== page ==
Gary Stibel, chief executive of consulting firm New England Consulting Group in Westport, Conn., said he saw the potential for food sales watching the rise of banking ATMs.
For years, he said, he urged restaurant clients to look for automated opportunities, but the U.S. foodservice industry has been slow to adopt.
“They were worried, correctly, about the quality of the experience,” said Stibel.
But things have changed, he said.
“Yesterday, vending-machine coffee was terrible, for example. But today we drink vending- machine coffee in our homes with K-Cups. We’re comparing Keurig-made coffee to Starbucks and saying it’s just as good.”
Stibel pointed to the Seattle’s Best/Coinstar deal as the perfect vending marriage for today’s consumer. Starbucks-owned Seattle’s Best in June announced a five-year agreement with vending chain Coinstar to roll out a new automated coffee kiosk in thousands of locations.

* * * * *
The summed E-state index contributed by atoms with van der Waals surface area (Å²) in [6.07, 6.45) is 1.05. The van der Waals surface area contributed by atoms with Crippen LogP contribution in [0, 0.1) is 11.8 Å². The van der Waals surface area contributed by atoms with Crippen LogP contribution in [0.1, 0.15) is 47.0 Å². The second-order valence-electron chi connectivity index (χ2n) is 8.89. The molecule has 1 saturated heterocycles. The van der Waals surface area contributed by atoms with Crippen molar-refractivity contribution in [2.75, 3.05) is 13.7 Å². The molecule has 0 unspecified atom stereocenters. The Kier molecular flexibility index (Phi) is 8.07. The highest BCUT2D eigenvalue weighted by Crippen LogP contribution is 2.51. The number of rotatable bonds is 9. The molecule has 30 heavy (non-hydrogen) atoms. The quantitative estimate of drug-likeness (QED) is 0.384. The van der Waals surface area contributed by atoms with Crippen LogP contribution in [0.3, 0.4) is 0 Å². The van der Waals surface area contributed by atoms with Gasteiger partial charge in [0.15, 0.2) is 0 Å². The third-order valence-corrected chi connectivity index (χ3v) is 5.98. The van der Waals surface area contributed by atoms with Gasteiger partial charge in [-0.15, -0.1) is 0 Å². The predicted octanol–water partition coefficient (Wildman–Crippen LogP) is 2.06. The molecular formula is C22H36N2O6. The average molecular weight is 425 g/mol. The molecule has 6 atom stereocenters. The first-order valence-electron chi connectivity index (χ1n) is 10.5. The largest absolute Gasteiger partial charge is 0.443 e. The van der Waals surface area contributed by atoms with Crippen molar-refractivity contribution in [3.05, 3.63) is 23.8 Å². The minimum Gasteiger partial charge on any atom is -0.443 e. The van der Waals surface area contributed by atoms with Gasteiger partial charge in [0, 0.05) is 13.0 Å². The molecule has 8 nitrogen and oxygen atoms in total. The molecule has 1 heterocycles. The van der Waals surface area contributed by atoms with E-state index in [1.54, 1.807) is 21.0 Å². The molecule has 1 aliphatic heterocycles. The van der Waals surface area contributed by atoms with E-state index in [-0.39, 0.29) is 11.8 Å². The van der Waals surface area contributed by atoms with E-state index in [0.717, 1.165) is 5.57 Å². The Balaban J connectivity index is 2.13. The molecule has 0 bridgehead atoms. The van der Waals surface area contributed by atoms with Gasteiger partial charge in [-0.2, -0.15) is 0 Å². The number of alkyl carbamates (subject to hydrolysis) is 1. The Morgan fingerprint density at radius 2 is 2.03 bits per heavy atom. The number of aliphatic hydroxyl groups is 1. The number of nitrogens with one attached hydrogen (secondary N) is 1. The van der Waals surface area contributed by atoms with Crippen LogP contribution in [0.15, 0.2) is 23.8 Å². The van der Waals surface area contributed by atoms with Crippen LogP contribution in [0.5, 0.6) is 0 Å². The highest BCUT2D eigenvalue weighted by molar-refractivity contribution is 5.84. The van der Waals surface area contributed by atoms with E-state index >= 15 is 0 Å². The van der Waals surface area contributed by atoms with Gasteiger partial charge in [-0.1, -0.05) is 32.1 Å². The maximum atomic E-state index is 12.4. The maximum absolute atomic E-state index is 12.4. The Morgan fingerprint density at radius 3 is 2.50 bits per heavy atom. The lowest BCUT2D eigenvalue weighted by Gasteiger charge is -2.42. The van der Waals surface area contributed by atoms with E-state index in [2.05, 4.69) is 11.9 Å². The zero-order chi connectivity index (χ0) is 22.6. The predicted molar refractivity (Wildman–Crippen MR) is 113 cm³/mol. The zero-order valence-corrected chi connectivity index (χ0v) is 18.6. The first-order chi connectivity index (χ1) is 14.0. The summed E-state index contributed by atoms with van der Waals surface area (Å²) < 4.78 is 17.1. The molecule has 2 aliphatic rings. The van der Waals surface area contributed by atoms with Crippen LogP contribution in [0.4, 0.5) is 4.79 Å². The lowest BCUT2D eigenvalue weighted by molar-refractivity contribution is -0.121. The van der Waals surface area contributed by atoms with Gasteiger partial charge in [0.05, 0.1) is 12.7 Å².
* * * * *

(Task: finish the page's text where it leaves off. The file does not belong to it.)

“The market is prepped for it and the partners are right,” he said.
The machine, dubbed Rubi, grinds whole coffee beans and brews each cup to order. Specialty drinks such as mocha or vanilla lattes are also available, with prices starting at $1.
For Seattle’s Best, which has about 100 coffeehouse locations across the United States and Canada, the move was part of a larger strategy to make premium coffee available in places it couldn’t be found before, said Jenny McCabe, Seattle’s Best director of communications.
The “bean-to-cup” technology was key, she added.
“This is not your grandpa’s vending machine,” she said. “It really makes a good cup of coffee.”
Coinstar, which is known for its self-service DVD rental Redbox, as well as the namesake coin-counting machines, has the infrastructure and “grocery real estate” to grow and service thousands of Rubi locations, McCabe added.
In tests, 90 percent of consumers surveyed rated their cup of Rubi coffee as either good or very good, she said.